Quick and easy referential integrity validation (for dynamic testing)
This post is in a way related to the recent post about generating some test data. In a similar way I was looking for ways to make life a bit easier when it comes to validating the outputs of Data Vault ETL processes. Some background is provided in an earlier post on the topic of Referential Integrity (RI) specifically in the context of Data Vault 2.0. In short, by adopting the hash key concepts it is possible to load ETL in different order – the Satellite before the Hub for instance. In a way this is similar (process wise) to loading Fact tables before Dimensions in the world of Dimensional Modelling.
This means that traditional RI is not applicable: the key lookups in ETL and constraints on database level need to be removed to allow this type of parallelism to be adopted. This also means we still need to validate RI at some point, ideally before the data delta gets committed to the database so things can be rolled-back if the RI isn’t correct after processing the delta.
As a default approach I handle this by adding a final process step to validate RI in a given workflow. All data from a specific Staging Area table is loaded to the various Data Vault tables by the dedicated ETL processes – but before completing the workflow the RI check (a SQL query) will validate if everything is in sync for the involved tables and data delta. If not, the workflow will be flagged as ‘failed’. The SQL itself basically used the model metadata to see which tables (should) have outgoing Foreign Keys (FK) and check if there are corresponding parent records. E.g. a Satellite has a FK to a Hub, a Link has FKs to the related Hubs and so on.
The logic is very straightforward and I wanted to share this here as an example. I updated my homebrew Data Vault automation tool to generate some end-to-end and partial validation scripts as shown here. The end-to-end validation checks the full tables, the partial validation includes logic to apply this only on the available data delta. As with the test data generation, it’s nothing fancy but it does the job (although I probably should use NOT EXISTS instead of an OUTER JOIN).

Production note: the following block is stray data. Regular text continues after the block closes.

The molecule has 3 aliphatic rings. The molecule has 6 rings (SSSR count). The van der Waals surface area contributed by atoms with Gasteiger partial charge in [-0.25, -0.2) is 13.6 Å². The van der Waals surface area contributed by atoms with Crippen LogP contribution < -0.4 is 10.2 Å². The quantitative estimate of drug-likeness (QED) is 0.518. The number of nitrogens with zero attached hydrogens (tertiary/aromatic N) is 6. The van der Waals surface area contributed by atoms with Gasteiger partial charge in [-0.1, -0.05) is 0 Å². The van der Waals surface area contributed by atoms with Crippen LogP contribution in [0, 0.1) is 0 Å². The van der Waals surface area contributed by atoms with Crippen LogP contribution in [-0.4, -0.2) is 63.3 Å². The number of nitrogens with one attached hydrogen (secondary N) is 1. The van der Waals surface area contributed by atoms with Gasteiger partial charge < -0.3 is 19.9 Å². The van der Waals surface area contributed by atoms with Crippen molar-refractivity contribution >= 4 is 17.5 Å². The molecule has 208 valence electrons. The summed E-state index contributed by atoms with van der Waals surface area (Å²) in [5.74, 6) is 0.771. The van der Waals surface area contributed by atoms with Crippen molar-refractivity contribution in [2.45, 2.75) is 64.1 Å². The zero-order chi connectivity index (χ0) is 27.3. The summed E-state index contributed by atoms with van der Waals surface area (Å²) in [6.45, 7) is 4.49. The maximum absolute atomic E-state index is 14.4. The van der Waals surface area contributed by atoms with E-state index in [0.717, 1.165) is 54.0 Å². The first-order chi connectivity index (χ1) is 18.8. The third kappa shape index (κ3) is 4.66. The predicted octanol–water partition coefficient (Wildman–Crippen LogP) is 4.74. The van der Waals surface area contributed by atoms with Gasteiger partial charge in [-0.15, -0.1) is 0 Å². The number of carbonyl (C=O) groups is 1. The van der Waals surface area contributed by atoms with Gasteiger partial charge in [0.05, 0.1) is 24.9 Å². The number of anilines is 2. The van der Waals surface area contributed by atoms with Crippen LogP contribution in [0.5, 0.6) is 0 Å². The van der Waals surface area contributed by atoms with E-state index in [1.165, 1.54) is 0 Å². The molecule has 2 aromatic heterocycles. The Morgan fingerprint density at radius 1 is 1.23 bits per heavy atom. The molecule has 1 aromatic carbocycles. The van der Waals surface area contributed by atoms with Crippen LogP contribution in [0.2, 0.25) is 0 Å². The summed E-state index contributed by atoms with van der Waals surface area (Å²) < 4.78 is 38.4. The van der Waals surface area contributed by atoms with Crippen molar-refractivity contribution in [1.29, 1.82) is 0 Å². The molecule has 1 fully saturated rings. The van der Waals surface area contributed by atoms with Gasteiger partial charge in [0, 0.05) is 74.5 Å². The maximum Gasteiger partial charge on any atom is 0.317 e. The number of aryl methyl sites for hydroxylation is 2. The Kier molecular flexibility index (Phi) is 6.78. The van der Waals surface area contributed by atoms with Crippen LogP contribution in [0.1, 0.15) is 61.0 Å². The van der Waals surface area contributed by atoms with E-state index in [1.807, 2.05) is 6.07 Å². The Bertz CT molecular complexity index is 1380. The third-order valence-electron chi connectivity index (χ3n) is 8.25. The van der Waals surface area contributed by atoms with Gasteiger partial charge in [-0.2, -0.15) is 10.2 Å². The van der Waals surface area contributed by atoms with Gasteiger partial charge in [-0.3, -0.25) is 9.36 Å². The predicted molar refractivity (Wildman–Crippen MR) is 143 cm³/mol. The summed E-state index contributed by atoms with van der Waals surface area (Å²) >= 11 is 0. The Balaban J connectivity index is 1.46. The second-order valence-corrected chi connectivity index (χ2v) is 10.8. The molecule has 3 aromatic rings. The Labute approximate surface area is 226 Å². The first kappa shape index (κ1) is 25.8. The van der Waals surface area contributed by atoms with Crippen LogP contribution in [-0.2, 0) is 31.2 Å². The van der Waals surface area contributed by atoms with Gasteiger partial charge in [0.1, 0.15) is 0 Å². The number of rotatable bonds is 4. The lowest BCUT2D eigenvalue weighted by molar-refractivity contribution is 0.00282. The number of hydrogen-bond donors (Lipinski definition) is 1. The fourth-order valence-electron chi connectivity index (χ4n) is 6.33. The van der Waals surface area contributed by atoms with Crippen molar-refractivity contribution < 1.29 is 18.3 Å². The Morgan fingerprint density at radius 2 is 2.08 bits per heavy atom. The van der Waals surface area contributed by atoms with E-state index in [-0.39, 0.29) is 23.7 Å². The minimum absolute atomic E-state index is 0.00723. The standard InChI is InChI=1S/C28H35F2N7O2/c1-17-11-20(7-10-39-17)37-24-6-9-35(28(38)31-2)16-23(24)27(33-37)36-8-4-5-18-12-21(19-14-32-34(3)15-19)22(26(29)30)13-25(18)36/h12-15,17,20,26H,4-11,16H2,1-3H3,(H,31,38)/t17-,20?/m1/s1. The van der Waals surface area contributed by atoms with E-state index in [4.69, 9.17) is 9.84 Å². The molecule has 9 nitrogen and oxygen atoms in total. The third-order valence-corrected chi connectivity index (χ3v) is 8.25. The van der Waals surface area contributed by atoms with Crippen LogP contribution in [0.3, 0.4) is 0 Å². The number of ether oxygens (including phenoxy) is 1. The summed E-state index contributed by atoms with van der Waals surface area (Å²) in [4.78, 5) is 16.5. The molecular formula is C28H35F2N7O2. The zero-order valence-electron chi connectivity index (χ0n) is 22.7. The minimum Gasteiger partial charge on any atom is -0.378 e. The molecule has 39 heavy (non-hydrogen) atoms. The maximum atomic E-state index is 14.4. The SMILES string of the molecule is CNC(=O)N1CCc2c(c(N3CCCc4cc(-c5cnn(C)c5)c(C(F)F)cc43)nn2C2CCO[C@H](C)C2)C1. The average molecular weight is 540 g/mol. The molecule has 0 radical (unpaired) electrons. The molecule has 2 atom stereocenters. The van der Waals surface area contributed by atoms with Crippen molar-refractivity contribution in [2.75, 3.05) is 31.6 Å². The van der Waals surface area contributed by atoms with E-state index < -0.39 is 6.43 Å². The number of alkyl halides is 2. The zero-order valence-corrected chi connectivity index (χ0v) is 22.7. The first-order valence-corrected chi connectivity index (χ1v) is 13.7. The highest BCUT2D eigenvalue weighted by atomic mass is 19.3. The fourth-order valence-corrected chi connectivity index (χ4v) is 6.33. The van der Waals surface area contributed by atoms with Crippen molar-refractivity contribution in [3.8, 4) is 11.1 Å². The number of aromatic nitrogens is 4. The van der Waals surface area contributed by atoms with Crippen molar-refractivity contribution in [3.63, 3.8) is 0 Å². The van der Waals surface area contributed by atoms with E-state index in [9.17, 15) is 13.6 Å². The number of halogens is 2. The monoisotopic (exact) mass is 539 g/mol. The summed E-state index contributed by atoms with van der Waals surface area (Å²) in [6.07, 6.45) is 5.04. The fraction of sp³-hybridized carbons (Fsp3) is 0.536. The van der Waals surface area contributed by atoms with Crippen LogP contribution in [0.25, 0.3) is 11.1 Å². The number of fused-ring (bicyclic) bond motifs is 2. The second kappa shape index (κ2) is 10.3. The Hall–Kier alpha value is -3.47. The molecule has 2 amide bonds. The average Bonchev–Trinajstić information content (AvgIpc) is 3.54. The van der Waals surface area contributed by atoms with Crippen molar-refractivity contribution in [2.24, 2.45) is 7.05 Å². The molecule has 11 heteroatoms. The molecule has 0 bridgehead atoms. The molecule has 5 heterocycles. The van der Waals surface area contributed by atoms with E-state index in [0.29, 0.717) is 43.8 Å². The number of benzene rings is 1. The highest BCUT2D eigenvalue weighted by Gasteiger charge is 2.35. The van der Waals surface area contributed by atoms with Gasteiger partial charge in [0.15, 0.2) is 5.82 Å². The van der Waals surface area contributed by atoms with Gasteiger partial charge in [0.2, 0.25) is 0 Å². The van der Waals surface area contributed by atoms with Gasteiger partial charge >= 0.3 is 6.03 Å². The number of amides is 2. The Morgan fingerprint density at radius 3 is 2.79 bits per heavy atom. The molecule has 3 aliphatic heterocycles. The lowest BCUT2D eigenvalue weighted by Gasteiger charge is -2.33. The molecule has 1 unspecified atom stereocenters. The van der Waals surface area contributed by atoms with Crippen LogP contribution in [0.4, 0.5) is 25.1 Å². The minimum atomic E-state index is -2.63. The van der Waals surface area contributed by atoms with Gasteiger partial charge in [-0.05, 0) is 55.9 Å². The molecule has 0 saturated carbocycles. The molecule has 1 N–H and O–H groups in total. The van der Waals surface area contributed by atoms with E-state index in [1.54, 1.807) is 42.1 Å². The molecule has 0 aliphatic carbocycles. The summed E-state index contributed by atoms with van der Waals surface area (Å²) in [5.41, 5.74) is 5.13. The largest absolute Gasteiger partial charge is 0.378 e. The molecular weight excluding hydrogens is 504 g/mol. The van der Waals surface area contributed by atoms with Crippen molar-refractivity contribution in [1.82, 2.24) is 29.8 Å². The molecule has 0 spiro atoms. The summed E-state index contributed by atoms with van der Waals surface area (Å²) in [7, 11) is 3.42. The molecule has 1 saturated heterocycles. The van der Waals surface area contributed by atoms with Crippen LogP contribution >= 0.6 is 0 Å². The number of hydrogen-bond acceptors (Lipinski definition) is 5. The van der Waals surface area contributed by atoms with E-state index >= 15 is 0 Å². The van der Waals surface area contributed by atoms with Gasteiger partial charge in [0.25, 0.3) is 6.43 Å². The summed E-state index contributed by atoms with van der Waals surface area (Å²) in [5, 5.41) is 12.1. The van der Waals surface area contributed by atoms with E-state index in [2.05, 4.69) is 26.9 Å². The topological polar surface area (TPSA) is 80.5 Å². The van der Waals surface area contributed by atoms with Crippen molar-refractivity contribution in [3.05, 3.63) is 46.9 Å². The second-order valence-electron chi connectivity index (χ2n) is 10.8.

It is a bit of professional hobbyism, but it works for me as I can now setup metadata and table structure and immediately generate and process test data and validate the integrity in one go. Doing this ensures that all metadata is configured correctly and for instance no errors in the hash key definitions are present. It is also easy to swap between the virtual and physical structure, in line with the virtualisation efforts.
From more traditional ETL perspective: as the workflows for ETLs can be generated as well there is always the option to initially generate the ETL-based and/or database based RI validation (lookups and database constraints) and adjust this when things get more stable later. Various people I spoke with adopt this approach. Quite simply this covers: generate your ETL using the hashing concept but with key lookup options and corresponding dependencies in the workflow, but regenerate and apply post-processing RI validation when performance becomes an issue (e.g. parallelism is required). That makes sense too.